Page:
A writer with a loud, wide, boom of a voice opens to the first page of his short story.
What I don’t know about the world could fill 12 city buses, he reads.
I listen. I’m sure that what I don’t know about the world could fill 12 airline hangars or Dodger Stadiums or planets. But I do know that I enjoy leaning against an unlit fireplace and listening to this writer’s story fill up a summer night.
The writer finishes. The audience claps. I lean forward and raise my hand. There is a question I always want to ask writers, sculptors, anyone who puts things out into the world that didn’t exist there before.
“Where did you start?” I ask the writer. By which I mean, How did you take those first steps into the wilderness?
The first line, the writer tells me. I just have a first line that I know and I follow that off. I never know where I’m going or what’s coming.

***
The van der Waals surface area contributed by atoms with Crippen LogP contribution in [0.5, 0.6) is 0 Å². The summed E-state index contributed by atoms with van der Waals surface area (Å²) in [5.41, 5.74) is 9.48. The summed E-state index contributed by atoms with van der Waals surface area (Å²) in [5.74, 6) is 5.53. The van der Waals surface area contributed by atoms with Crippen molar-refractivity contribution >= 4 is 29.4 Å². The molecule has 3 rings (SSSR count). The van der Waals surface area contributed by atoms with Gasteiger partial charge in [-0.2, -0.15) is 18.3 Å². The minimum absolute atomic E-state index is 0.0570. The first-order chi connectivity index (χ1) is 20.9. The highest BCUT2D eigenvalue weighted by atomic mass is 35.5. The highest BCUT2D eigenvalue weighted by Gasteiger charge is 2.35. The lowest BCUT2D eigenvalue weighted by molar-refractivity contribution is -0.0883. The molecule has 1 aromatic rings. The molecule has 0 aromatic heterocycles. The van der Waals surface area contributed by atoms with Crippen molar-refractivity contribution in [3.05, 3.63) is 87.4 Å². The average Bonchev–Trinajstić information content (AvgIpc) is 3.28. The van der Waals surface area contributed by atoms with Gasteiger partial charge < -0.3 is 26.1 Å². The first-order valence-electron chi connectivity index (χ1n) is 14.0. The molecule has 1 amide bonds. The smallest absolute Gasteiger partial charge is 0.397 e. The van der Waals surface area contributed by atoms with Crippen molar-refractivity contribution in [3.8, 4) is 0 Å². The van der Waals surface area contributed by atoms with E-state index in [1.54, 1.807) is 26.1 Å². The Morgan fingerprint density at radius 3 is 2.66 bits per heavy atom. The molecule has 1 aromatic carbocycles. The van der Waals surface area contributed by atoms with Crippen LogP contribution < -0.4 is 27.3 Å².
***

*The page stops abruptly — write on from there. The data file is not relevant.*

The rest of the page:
He smiles, like this is a hard thing and a joyful thing. Then he goes onto the next question.
But I’m still on his answer. It feels like he’s just opened up all the windows for me. If you’re standing at the doorstep of the unknown with nothing but a one-line idea, that’s enough to walk through the door, he seems to be saying.
So, you walk. It’s hard, there’s fear, doubt, all those demons. But the thing I can forget is: it’s joyful, too. Because you’re moving. You’ve decided your idea – however small – is more important than your fear – however large. Which is, in no small part, a decision to not live life at the doorstep of the unknown.
I lean back against the fireplace. The questions and their answers are almost over. The night is cooling down. I’m thinking about the things I want to start, the things I want to put out into the world. And the unknown feels a little less impossible.
Even if it could fill 12 city buses.